as the maximum safe dose is 5 mg/kg. The patients renal function is also compromised and this

drug must be used cautiously in patients with renal impairment. Update the provider and explain

that the right kidney appeared enlarged when pyelogram results came back and that staghorn

calculi are present. The nurse should recommend reducing the dose and ordering daily labs,

notably for BUN and creatinine to avoid toxicity in order to individualize patient care and

maximize safety.

One method of treating renal calculi is termed, shock wave lithotripsy, a procedure that

causes calculi to break into smaller, passable particles through shock waves (ATI). Patient

education is necessary hours before the procedure, as the moderate sedation required might cause

retrograde amnesia, thus the teaching would be useless. Communicate to the patient that ECG

monitoring will continue throughout and to expect bruising and hematuria after the procedure.

Stones that exceed a one-centimeter diameter are not passable through the human anatomy, and

so this noninvasive procedure is essential to allow for passage of the stone after it has been

broken into pieces (Hinkle & Cheever, 2014). As it is noninvasive, it is the most prevalent form

of treatment, but according to Healy and Ogan (2007), it is not always effective with staghorn

calculi. The study argues that some patients do have successful clearance and that ESWL should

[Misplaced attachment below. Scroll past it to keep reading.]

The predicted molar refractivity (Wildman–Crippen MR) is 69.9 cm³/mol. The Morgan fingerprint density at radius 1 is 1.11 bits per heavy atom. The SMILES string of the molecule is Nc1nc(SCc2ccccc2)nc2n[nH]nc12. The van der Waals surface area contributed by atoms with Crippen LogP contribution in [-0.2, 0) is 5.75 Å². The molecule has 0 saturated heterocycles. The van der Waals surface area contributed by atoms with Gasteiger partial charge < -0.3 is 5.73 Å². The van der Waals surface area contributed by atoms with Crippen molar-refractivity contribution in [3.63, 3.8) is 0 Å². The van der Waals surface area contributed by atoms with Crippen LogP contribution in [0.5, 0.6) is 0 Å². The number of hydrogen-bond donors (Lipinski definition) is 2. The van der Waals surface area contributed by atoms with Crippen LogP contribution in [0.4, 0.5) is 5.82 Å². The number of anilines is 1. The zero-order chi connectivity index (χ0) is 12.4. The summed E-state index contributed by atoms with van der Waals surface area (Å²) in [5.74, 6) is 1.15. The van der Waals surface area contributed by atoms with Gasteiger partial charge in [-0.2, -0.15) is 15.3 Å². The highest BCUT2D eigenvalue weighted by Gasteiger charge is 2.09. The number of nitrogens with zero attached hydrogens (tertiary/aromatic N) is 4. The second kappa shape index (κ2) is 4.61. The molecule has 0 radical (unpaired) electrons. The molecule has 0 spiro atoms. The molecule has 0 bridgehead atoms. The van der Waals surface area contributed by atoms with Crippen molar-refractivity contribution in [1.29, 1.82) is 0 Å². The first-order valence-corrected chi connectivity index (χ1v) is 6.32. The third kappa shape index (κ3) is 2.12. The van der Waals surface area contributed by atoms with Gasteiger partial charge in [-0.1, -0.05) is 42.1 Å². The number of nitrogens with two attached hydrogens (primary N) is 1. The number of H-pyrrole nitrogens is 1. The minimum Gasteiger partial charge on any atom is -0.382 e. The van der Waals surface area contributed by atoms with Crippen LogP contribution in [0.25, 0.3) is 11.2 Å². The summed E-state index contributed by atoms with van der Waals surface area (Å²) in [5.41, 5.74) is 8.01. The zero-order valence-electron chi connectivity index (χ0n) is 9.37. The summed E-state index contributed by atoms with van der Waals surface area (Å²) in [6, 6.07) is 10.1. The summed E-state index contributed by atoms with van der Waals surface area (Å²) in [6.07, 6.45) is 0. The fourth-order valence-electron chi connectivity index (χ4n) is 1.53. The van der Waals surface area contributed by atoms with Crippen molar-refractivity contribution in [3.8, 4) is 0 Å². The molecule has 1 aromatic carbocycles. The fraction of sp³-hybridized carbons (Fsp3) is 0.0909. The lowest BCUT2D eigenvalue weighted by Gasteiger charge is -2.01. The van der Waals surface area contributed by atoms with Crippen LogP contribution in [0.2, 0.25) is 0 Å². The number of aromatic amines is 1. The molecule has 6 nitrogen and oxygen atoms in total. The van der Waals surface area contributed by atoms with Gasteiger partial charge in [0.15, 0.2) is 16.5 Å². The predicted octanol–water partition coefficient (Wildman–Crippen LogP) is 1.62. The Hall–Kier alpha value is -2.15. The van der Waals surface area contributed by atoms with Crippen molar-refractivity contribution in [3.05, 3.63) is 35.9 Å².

be utilized, depending on volume of the calculi, but that some patients will require further

intervention. Results are conflicting and extremely patient specific. The 2005 guideline

(Peringer et al.) argues that ESWL therapy may not be effective if used as the sole treatment.

The researchers argue that the evidence for the use of lithotripsy monotherapy, did not

experiment in patients with large staghorn calculi, concluding that no evidence supports the

intervention on its own.

In 2000, Delesky and Massi-Ventura published an article outlining vital information in

regard to care of a patient who is to undergo a lithotripsy. Although it is relatively old in terms

of publication date, after extensive analysis, it is newer than most in terms of nursing care for

these patients. The provider must do a thorough analysis of lab values, particularly in order to

evaluate for infection. The patients must fast, starting at midnight prior to the procedure, but

afterwards require excessive clear liquids to facilitate the broken-up stone to pass through the

genitourinary system. It is crucial to instruct the patient to remain completely still during the

procedure to reduce risk for harm. Patient education about urine straining is essential, as patients

must save the fragments found in the urine for further analysis. Information presented in a 2008

study by Naja et al., argues that the use of tamsulosin, an alpha one blocker, after a lithotripsy